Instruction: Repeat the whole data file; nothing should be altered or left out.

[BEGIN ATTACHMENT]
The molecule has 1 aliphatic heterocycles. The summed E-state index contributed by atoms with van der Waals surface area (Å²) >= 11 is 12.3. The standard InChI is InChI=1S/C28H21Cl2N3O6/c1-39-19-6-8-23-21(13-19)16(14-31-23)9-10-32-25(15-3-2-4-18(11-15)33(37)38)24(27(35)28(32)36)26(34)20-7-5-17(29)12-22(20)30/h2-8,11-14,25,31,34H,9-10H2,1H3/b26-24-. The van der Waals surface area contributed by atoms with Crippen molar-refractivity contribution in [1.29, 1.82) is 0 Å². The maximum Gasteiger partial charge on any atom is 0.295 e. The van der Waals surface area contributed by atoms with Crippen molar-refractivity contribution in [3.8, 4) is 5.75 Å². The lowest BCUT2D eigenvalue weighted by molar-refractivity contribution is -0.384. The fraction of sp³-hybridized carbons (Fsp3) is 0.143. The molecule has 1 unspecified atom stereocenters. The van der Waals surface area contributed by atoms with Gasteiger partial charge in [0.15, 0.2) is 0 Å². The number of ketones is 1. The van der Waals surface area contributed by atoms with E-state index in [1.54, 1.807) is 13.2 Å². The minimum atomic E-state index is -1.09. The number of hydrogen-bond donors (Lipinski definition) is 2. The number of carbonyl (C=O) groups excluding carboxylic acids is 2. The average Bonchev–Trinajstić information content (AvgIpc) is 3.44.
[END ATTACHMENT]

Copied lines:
The molecule has 1 aliphatic heterocycles. The summed E-state index contributed by atoms with van der Waals surface area (Å²) >= 11 is 12.3. The standard InChI is InChI=1S/C28H21Cl2N3O6/c1-39-19-6-8-23-21(13-19)16(14-31-23)9-10-32-25(15-3-2-4-18(11-15)33(37)38)24(27(35)28(32)36)26(34)20-7-5-17(29)12-22(20)30/h2-8,11-14,25,31,34H,9-10H2,1H3/b26-24-. The van der Waals surface area contributed by atoms with Crippen molar-refractivity contribution in [1.29, 1.82) is 0 Å². The maximum Gasteiger partial charge on any atom is 0.295 e. The van der Waals surface area contributed by atoms with Crippen molar-refractivity contribution in [3.8, 4) is 5.75 Å². The lowest BCUT2D eigenvalue weighted by molar-refractivity contribution is -0.384. The fraction of sp³-hybridized carbons (Fsp3) is 0.143. The molecule has 1 unspecified atom stereocenters. The van der Waals surface area contributed by atoms with Gasteiger partial charge in [0.15, 0.2) is 0 Å². The number of ketones is 1. The van der Waals surface area contributed by atoms with E-state index in [1.54, 1.807) is 13.2 Å². The minimum atomic E-state index is -1.09. The number of hydrogen-bond donors (Lipinski definition) is 2. The number of carbonyl (C=O) groups excluding carboxylic acids is 2. The average Bonchev–Trinajstić information content (AvgIpc) is 3.44.